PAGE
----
Populist voters belong to two separate tribes, not one

The rise of populism has variously terrified, delighted and obsessed politicians around the world. As Britain heads for an early general election, in which the choice of populist voters could be decisive, new research finds that there are two distinct populist tribes, not one.

This emerges from a forthcoming ten-country study of populism by the Carnegie Europe think tank in association with Citibank. The Sunday Times has been given exclusive access to the key findings from Britain.

These show that fears about stalled living standards and the decline of traditional values are, indeed, widespread – but that economic and cultural discontents operate differently among the two tribes. One consists of “economically angry” (EA) voters who are hard up, feel worse off than their parents and say they have no stake in society. The other consists of “culturally traditional” (CT) voters who think national values have declined, feel uncomfortable hearing foreign  languages spoken in Britain, and want children to respect their elders. Almost all populists belong to one tribe or the other; few belong to both.

One big reason why the Leave campaign won the Brexit referendum three years ago is that it appealed separately to both tribes. Well-heeled CT voters in the Tory shires had little in common with struggling EA voters in Labour’s heartlands, except that both voted to leave the EU.

The survey by Deltapoll of more than 2,000 Britons finds that EA voters tend to be younger and more left-wing than the electorate as a whole, while CT voters are older and more right-wing.

The differences on immigration are more clear cut. Financial circumstances make little difference: voters who are economically angry divide fairly evenly between pro- and anti-immigration attitudes – but so do those who are more content with their lot. However, cultural traditionalists divide more than two-to-one in saying immigrants are a burden rather than a blessing – while liberals divide more than four-to-one in the opposite direction.

So, if economics has only a weak link to attitudes to immigration, how come that is seemed to deliver Leave majorities in so many of Labour’s hard-up heartlands? This new research suggests that the cultural argument – “take back control” – worked better than the economic argument – “EU workers are driving down wages”.

By the same token, the nationalist case for British “independence” – that it’s better to steer clear of international engagements than to co-operate with other countries to solve shared problems – has more appeal to CT than EA voters.

The main reason why the Leave campaign won over EA voters is that it tapped into their disenchantment with our politicians. As a country we have little respect for our MPs; but the intensity of EA disenchantment is remarkable.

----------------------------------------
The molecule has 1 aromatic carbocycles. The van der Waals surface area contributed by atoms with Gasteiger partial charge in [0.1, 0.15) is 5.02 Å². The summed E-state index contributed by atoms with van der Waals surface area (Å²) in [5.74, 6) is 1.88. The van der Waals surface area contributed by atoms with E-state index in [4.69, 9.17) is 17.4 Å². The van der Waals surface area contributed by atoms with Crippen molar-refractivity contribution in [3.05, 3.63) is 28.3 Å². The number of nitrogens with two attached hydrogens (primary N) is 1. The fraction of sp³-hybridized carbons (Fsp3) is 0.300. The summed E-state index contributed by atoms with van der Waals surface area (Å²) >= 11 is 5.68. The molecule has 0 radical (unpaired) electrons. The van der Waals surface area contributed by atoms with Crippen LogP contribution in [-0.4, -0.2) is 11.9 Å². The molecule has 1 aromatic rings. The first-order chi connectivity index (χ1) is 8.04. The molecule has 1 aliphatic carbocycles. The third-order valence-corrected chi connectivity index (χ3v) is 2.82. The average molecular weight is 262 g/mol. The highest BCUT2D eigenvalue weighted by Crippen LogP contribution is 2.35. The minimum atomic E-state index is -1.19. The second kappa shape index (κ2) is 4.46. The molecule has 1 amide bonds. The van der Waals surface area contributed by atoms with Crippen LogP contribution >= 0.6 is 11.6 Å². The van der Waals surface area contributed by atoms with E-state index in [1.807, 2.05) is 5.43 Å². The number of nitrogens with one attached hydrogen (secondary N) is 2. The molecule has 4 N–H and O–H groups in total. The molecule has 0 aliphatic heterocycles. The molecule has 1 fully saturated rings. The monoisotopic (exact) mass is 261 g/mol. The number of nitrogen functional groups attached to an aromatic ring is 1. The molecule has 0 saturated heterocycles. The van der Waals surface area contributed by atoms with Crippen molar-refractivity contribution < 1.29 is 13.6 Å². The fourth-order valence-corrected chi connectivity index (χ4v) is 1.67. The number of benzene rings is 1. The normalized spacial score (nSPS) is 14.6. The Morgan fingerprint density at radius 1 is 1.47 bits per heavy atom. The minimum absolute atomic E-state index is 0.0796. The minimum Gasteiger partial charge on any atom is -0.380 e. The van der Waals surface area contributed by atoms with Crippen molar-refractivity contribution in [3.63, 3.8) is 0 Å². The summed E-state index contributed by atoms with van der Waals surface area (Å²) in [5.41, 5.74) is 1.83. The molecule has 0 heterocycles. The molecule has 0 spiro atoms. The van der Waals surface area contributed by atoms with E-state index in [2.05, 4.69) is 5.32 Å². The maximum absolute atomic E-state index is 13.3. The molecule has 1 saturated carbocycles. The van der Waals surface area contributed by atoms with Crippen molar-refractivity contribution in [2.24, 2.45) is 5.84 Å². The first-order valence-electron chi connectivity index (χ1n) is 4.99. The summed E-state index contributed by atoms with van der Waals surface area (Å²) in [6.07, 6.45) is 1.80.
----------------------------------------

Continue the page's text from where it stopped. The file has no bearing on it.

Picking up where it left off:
Among voters as a whole, 30% distrust politicians “completely” (while another 35% distrust them “partially”). But among EA voters, the figure for “distrust completely” rises to 59%. CT voters come far closer to the national average: 35%. For voters in cities such as Sunderland, support for Leave was a product of a deep alienation from our political classes as whole, rather than a specific fear of immigrants taking British jobs.

What lessons does all this have for our parties as they gear up for a general election? Two years ago, the Conservatives won clear majorities of CT voters, and also the economically content. However, although EA voters backed Labour over Tory by 50-33%, the fact that the Tories attracted as many as one-third of EA voters helped them to win a handful of traditional Labour seats such as Mansfield.

The challenge for the Conservatives at the coming election will be to build on its support among EA voters. The extra spending promised for the NHS and other public services may help; but could this be undermined by fears of a post-Brexit recession, costing jobs and denting living standards?

Some moderate Tories fear that by edging out the party’s more liberal, one-nation MPs, the party could lose its more liberal voters. The truth is that such voters have already departed: only 16% of cultural liberals voted Conservative at the last election. Should the Tories write off its losses and concentrate on consolidating its culturally traditional base– or expand its appeal to win back liberally-minded voters?

As for Labour, its domination of the culturally liberal vote (a 47% lead over the Tories) is far greater than its 17% lead among EA voters. This helped it win seats such as Canterbury and Kensington two years ago, while the party slipped back in the economically hard-up areas it used to dominate.

But Labour also won the support of one in three CT voters. The more it appeals to cultural liberals, the greater its risk of alienating  the votes, which it still needs if it is to win the coming election, of working class voters with more traditional values

This blog first appeared in the Sunday Times, Sept 8, 2019

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